EEOC v. Peabody Coal Company, et al

Filing 237

ORDER AND OPINION denying without prejudice 196 Motion to Dismiss for Lack of Jurisdiction. See PDF document for content. Signed by Judge John W Sedwick on 3/7/12.(JWS)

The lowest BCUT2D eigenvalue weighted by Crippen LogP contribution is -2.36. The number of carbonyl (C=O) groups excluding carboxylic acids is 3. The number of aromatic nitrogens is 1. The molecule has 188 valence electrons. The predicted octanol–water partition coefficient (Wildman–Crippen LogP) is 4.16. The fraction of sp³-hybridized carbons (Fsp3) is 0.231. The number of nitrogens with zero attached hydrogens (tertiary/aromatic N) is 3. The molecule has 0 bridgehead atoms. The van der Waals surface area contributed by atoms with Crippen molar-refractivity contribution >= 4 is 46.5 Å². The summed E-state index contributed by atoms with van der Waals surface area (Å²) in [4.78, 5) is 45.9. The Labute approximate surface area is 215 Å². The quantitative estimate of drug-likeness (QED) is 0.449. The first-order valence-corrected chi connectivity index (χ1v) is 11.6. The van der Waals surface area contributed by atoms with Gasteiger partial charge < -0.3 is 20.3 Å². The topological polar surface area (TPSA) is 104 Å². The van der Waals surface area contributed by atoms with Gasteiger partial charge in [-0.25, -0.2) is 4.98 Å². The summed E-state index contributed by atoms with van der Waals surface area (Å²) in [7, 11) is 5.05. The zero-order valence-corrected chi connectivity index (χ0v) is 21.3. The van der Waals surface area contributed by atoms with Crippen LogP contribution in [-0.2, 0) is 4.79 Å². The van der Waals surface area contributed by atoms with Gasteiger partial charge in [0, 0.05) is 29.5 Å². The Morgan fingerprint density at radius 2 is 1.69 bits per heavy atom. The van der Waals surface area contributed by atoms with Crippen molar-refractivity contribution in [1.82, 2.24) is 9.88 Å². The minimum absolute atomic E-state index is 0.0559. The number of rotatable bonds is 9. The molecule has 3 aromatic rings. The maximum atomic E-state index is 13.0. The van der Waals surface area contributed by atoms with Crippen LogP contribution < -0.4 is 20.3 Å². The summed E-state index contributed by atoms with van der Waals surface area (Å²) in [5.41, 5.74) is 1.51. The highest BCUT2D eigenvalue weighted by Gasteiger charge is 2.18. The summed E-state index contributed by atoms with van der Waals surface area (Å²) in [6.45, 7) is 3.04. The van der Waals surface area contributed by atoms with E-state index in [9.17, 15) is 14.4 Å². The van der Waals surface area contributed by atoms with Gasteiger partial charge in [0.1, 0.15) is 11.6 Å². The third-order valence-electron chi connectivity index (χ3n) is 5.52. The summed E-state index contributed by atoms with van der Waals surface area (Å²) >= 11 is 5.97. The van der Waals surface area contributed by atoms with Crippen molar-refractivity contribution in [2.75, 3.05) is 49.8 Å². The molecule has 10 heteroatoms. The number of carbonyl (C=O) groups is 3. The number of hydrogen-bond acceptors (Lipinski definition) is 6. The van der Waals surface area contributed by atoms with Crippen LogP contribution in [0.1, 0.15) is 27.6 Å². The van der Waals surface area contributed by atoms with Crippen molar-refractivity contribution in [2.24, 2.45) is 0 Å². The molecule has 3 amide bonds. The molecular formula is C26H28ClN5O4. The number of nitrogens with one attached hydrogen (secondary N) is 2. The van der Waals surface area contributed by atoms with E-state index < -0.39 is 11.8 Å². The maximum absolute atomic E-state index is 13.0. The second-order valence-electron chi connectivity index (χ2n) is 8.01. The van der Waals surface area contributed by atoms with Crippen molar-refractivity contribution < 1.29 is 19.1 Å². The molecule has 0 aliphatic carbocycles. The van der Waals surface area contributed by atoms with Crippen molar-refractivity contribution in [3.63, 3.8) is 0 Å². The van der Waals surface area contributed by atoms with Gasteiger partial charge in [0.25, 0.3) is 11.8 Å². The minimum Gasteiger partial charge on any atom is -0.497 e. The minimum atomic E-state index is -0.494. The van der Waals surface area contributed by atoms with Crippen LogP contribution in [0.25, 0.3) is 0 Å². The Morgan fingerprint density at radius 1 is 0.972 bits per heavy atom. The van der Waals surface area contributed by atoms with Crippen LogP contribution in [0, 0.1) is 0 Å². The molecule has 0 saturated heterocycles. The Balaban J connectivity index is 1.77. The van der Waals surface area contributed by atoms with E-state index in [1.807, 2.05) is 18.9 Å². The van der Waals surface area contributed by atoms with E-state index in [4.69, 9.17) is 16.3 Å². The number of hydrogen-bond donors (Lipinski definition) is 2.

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1 2 3 4 5 6 7 8 UNITED STATES DISTRICT COURT 9 DISTRICT OF ARIZONA 10 11 12 EQUAL OPPORTUNITY EMPLOYMENT COMMISSION 13 Plaintiff, 14 vs. 15 16 PEABODY WESTERN COAL COMPANY, et al., 17 Defendants. ) ) ) ) ) ) ) ) ) ) ) ) 2:01-cv-01050 JWS ORDER AND OPINION [Re: Motion at Docket 196] 18 19 I. MOTION PRESENTED 20 At docket 196, defendant Navajo Nation (“the Nation”) renews its motion to 21 dismiss for lack of subject matter jurisdiction, lack of personal jurisdiction, insufficiency 22 of process, failure to state a claim, and failure to exhaust tribal remedies. The motion 23 was originally filed at docket 89. Plaintiff Equal Opportunity Employment Commission 24 (“the EEOC”) opposes the motion at docket 213. Defendant Peabody Western Coal 25 Company (“Peabody”) filed a response in support of the Nation’s motion, at docket 214. 26 Supplemental responses were filed by Peabody and the EEOC at dockets 224 and 225. 27 The Nation’s reply is at docket 231. Oral argument was requested, but would not assist 28 the court. -1- II. BACKGROUND 1 2 This lawsuit was filed in 2001 and arises out of lease provisions requiring that 3 Peabody, a coal mining company which leases land from the Nation, provide 4 employment preference to Navajo job applicants over other applicants. Comprehensive 5 background is provided in EEOC v. Peabody Coal Co. (“Peabody I”),1 EEOC v. 6 Peabody Western Coal Co. (“Peabody II”),2 and Peabody v. Western Coal Co. 7 (“Peabody III”).3 III. STANDARD OF REVIEW 8 9 10 A. Subject Matter Jurisdiction Under Federal Rule of Civil Procedure 12(b)(1), a party may seek dismissal of an 11 action for lack of subject matter jurisdiction. In order to survive a defendant’s motion to 12 dismiss, the plaintiff has the burden of proving jurisdiction.4 Where the defendant brings 13 a facial attack on the subject matter of the district court, the court assumes the factual 14 allegations in the plaintiff’s complaint are true and draws all reasonable inferences in the 15 plaintiff’s favor.5 The court does not, however, accept the truth of legal conclusions cast 16 in the form of factual allegations.6 17 B. Personal Jurisdiction 18 “Where a defendant moves to dismiss a complaint [pursuant to Federal Rule of 19 Civil Procedure 12(b)(2),] for lack of personal jurisdiction, the plaintiff bears the burden 20 21 22 1 23 214 F.R.D. 549 (D. Ariz. 2002). 2 24 25 400 F.3d 774 (9th Cir. 2005). 3 610 F.3d 1070 (9th Cir. 2010). 26 4 27 5 28 6 Tosco v. Cmtys. for a Better Env’t, 236 F.3d 495, 499 (9th Cir. 2000). Doe v. Holy See, 557 F.3d 1066, 1073 (9th Cir. 2009). Id. -2- 1 of establishing that a court has personal jurisdiction over a defendant.”7 Where the 2 motion is based only upon written materials, rather than an evidentiary hearing, the 3 plaintiff is required only to make a prima facie showing of personal jurisdiction.8 4 Uncontroverted allegations in the complaint are taken as true, and conflicts between 5 parties over statements contained in affidavits are resolved in favor of the plaintiff.9 6 C. Failure to State a Claim 7 A motion to dismiss for failure to state a claim, pursuant to Federal Rule of Civil 8 Procedure 12(b)(6), tests the legal sufficiency of a plaintiff’s claims. In reviewing such a 9 motion, “[a]ll allegations of material fact in the complaint are taken as true and 10 construed in the light most favorable to the nonmoving party.”10 Dismissal for failure to 11 state a claim can be based on either “the lack of a cognizable legal theory or the 12 absence of sufficient facts alleged under a cognizable legal theory.”11 “Conclusory 13 allegations of law . . . are insufficient to defeat a motion to dismiss.”12 To avoid 14 dismissal, a plaintiff must plead facts sufficient to “state a claim to relief that is plausible 15 on its face.”13 “A claim has facial plausibility when the plaintiff pleads factual content 16 that allows the court to draw the reasonable inference that the defendant is liable for the 17 misconduct alleged.”14 “The plausibility standard is not akin to a ‘probability 18 requirement’ but it asks for more than a sheer possibility that a defendant has acted 19 20 7 Schwarzenegger v. Fred Martin Motor Co., 374 F.3d 797, 800 (9th Cir. 2004). 21 8 22 Dole Food Co., Inc. v. Watts, 303 F.3d 1104, 1108 (9th Cir. 2002). 9 23 Brayton Purcell LLP v. Recordon & Recordon, 575 F.3d 981, 985 (9th Cir. 2009). 10 24 25 Vignolo v. Miller, 120 F.3d 1075, 1077 (9th Cir. 1997). 11 Balistreri v. Pacifica Police Dept., 901 F.2d 696, 699 (9th Cir. 1990). 26 12 27 13 28 14 Lee v. City of Los Angeles, 250 F.3d 668, 679 (9th Cir. 2001). Ashcroft v. Iqbal, 129 S.Ct. 1937, 1949 (2009). Id. -3- 1 unlawfully.”15 “Where a complaint pleads facts that are ‘merely consistent’ with a 2 defendant’s liability, it ‘stops short of the line between possibility and plausibility of 3 entitlement to relief.’”16 “In sum, for a complaint to survive a motion to dismiss, the non- 4 conclusory ‘factual content,’ and reasonable inferences from that content, must be 5 plausibly suggestive of a claim entitling the plaintiff to relief.”17 6 7 IV. DISCUSSION Although the Nation re-filed the entirety of its motion to dismiss, it recognized that 8 Peabody III rejected several of the motion’s bases.18 The court will not revisit the 9 Nation’s arguments that its sovereign immunity precludes its joinder under Rule 19 or 10 that claims against it must be dismissed for inability to join the Secretary of the Interior. 11 Those arguments have been rejected by the Court of Appeals.19 12 A. Title VII and the Rehabilitation Act 13 The Nation argues that it is exempt from application of Title VII. Section 14 2000e(b) of Title 42 excludes “Indian tribe[s]” from the definition of “employer.”20 15 However, the EEOC is seeking injunctive relief against Peabody, not the Nation.21 The 16 Nation was joined to ensure “that both Peabody and the Nation are bound to any 17 judgment upholding or striking down the challenged lease provision.”22 Consequently, 18 whether the Nation is exempt from Title VII does not bear on the present motion. 19 20 15 Id. (citing Bell Atlantic Corp. v. Twombly, 550 U.S. 544, 556 (2007)). 21 16 22 Id. (quoting Twombly, 550 U.S. at 557). 17 23 Moss v. U.S. Secret Serv., 572 F.3d 962, 969 (9th Cir. 2009). 18 24 25 Doc. 196 at 2. 19 See Peabody III, 610 F.3d at 1080, 1087. 26 20 27 21 28 22 42 U.S.C. § 2000e(b)(1). Peabody III, 610 F.3d at 1080. Peabody II, 400 F.3d at 783. -4- 1 The Nation renews its contention that the Navajo-Hopi Rehabilitation Act of 1950 2 authorizes tribe-specific preferences.23 However, the Ninth Circuit was clear, when 3 vacating the court’s previous holding on that issue, that reconsideration should not 4 occur until the Secretary of the Interior has presented arguments “on the legality of the 5 [contested] preferences”.24 The Secretary has not yet presented any arguments on the 6 legality of tribe-specific preferences, and the court therefore declines to consider the 7 issue at this juncture.25 8 B. Personal Jurisdiction and Service of Process 9 The Nation argues that the court lacks personal jurisdiction because it was not 10 served in conformity with Federal Rule of Civil Procedure 4. The Nation relies on 11 Prewitt Enter., Inc. v. Organization of Petroleum Exporting Countries,26 in which the 12 Eleventh Circuit held that the Organization of Petroleum Exporting Countries (“OPEC”) 13 could not be served in accordance with Federal Rule of Civil Procedure 4(h)(2) and 4(f), 14 primarily because “Austrian law clearly provide[d] protection to OPEC as an 15 international organization from all methods of service of process without its consent” 16 and because OPEC did not consent. Prewitt does not apply here because the Nation is 17 not an unincorporated association in a foreign country. 18 The EEOC maintains that it properly served the Nation under Federal Rule of 19 Civil Procedure 4(j), which applies to foreign, state, and local governments. Rule 4(j)(2) 20 provided, at the time that service was attempted, that “[s]ervice upon a state, municipal 21 organization, or other governmental organization subject to suit shall be effected by 22 delivering a copy of the summons and of the complaint to its chief executive officer or by 23 24 25 23 25 U.S.C. §§ 631–638. 26 24 27 25 28 26 Peabody III, 610 F.3d at 1087. See doc. 227. 353 F.3d 916, 928 (11th Cir. 2003). -5- 1 serving the summons and complaint in the manner prescribed by the law of that state.”27 2 The EEOC mailed the summons and complaint to the Nation’s President and Attorney 3 General twice, in accordance with Navajo Nation Code, Title I, § 555(A) and (C). By 4 doing so, the EEOC effected service under Federal Rule of Civil Procedure 4(j)(2)(A) 5 and (B). 6 Even if Rule 4(j) did not apply–and the Nation were properly considered an 7 association–the court concludes that service would have been effective under Rule 4(h). 8 C. Failure to State a Claim and Lack of Capacity 9 The Nation argues that the complaint must be dismissed because it fails to state 10 a claim against the Nation. This argument is foreclosed by Peabody II and Peabody III. 11 In Peabody II, the Ninth Circuit stated that “where the EEOC asserts a cause of action 12 against Peabody and seeks no affirmative relief against the Nation, joinder of the Nation 13 under Rule 19 is not prevented by the fact that the EEOC cannot state a cause of action 14 against it.”28 In Peabody III, the Ninth Circuit concluded that “EEOC is not seeking any 15 injunctive relief against the Nation. The Nation is ‘bound’ by the injunction only in the 16 sense that it is res judicata as to the Nation, not in the sense that the injunction 17 affirmatively requires the Nation to do something.”29 Although framed in the context of 18 joinder, the Ninth Circuit’s conclusions would not make any sense if the EEOC’s failure 19 to seek relief from the Nation compelled dismissal of the complaint. 20 Contrary to its assertions that it is not a government or governmental agency for 21 purposes of service of process, the Nation argues that the EEOC was required to refer 22 23 24 25 26 27 Fed. R. Civ. P. 4(j)(2). The rule was amended in 2007 to reduce the “risk that th[e] rule might be read to govern service on a federal agency, or other entities not created by state law.” Id. advisory committee’s note. 27 28 28 29 400 F.3d at 778. 610 F.3d at 1080. -6- 1 this case to the Attorney General of the United States.30 Similarly, the Nation maintains 2 that the EEOC has not complied with the statutory conditions on a suit under Title 3 VII–specifically, that the EEOC “made no attempt at conciliation with the Navajo 4 Nation.”31 The problem with the Nation’s arguments is that the EEOC is not alleging 5 that the Nation has violated Title VII.32 The Nation was joined to insure complete and 6 binding relief with respect to Peabody, so there is no basis for conciliation between it 7 and the EEOC. 8 D. Failure to Exhaust Tribal Remedies 9 The Nation also argues that the court should decline to exercise its jurisdiction in 10 this case because the EEOC did not first file suit in a tribal court and exhaust tribal 11 remedies available to it there. Tribal exhaustion is prudential, not jurisdictional.33 It is a 12 matter of comity that arises primarily in context of tribal court jurisdiction.34 Tribal court 13 jurisdiction is not at issue in this case–even assuming that the appropriate tribal court 14 has jurisdiction to hear suits alleging violations of Title VII, disposition of this suit in a 15 federal forum in the absence of a tribal court determination will not undermine 16 Congress’ policy of supporting tribal self-government. 17 18 19 20 21 22 23 30 See 42 U.S.C. § 2000e-5(f)(1) (“In the case of a respondent which is a government, governmental agency, or political subdivision, if the Commission has been unable to secure from the respondent a conciliation agreement acceptable to the Commission, the Commission shall take no further action and shall refer the case to the Attorney General.”). 24 31 25 32 26 27 28 Doc. 89 at 42. See 42 U.S.C. § 2000e-5(b). 33 El Paso Natural Gas Co. v. Neztsosie, 526 U.S. 473, 483–84 (1999); Sharber v. Spirit Mountain Gaming, Inc., 343 F.3d 974, 975–76 (9th Cir. 2003) (per curiam). 34 See Sharber, 343 F.3d at 975. -7- 1 2 V. CONCLUSION For the reasons above, the Nation’s motion at docket 196 is DENIED without 3 prejudice to renewal of its arguments on the merits of the tribal preferences at issue in 4 connection with the Secretary’s explication of the preferences. 5 DATED this 7th day of March 2012. 6 /s/ JOHN W. SEDWICK UNITED STATES DISTRICT JUDGE 7 8 9 10 11 12 13 14 15 16 17 18 19 20 21 22 23 24 25 26 27 28 -8-